Aberdeen Standard Investments has held the final close on its latest dedicated secondaries fund.
The firm, which has £457 billion ($632 billion; €534 billion) of assets under management, said in a statement that it has raised $556 million for Aberdeen Standard Secondary Opportunities Fund IV and related separate accounts, a 30 percent increase on its 2017-vintage predecessor.
More than 50 investors committed to the fund: 60 percent from the UK and 40 percent from North America. Limited partners include San Bernardino County Employees’ Retirement Association (SBCERA), which committed $40 million, according to Secondaries Investor data.
Stewart Hay, global head of private markets client strategies, said in the statement: “We worked closely with our investors in the initial stages of product development to create a strategy, target fund size and fee structure to meet their needs. This has been developed in recent years with the addition of dedicated secondaries separate accounts and other separate accounts which include secondaries as part of their overall strategy.”
Aberdeen returned to market in 2018 targeting $500 million for the fund, US pension documents show. Similar to predecessor SOF III, it invests in niche areas including stakes in funds of funds and secondaries vehicles.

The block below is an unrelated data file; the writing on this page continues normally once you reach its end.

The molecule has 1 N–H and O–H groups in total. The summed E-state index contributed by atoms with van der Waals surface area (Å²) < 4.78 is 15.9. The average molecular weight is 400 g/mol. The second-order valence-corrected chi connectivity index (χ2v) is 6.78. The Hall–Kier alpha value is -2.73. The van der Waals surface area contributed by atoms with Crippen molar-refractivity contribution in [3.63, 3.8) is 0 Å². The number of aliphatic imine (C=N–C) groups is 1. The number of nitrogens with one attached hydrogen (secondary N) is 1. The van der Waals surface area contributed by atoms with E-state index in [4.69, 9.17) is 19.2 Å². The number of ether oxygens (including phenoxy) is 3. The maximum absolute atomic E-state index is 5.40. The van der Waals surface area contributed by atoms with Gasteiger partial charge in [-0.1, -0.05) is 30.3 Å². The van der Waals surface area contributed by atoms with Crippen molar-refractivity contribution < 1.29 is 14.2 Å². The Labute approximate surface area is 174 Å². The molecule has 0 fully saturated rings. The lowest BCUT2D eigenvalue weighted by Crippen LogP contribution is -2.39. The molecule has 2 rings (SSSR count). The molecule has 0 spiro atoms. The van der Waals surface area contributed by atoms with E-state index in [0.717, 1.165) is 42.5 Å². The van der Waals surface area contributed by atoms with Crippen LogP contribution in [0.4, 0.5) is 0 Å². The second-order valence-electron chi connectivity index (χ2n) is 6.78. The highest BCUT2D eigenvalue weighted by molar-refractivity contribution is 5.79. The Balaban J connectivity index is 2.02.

SOF IV has an allocation of 40-60 percent to buyouts, 20-40 percent to venture capital and an opportunistic pocket that has previously included credit, natural resources and growth funds, according to the 2018 pension documents. The fund is targeting a gross internal rate of return of 20 percent.
Speaking to Secondaries Investor in October, Aberdeen’s head of secondaries Patrick Knechtli said sponsors were increasingly agnostic on whether capital came from a secondaries or co-investment pool. The firm targets later-stage co-investments, which have similar characteristics to single-asset secondaries deals.
“On the co-investment side, we like situations where we are backing an incumbent GP,” he said. “This might be where a sponsor owns a particular business, is looking to do an add-on and raise new capital from co-investors. They’ve been in a business for a while, got beyond their initial 100-day plan and really understand what they’ve bought.”
The 10 secondaries funds to hold a final close during the first quarter of this year raised a combined $18.07 billion, Secondaries Investor reported in April. This was down on last year’s peak of $24.27 billion, but still the third highest first-quarter total after the $19.74 billion raised in 2017.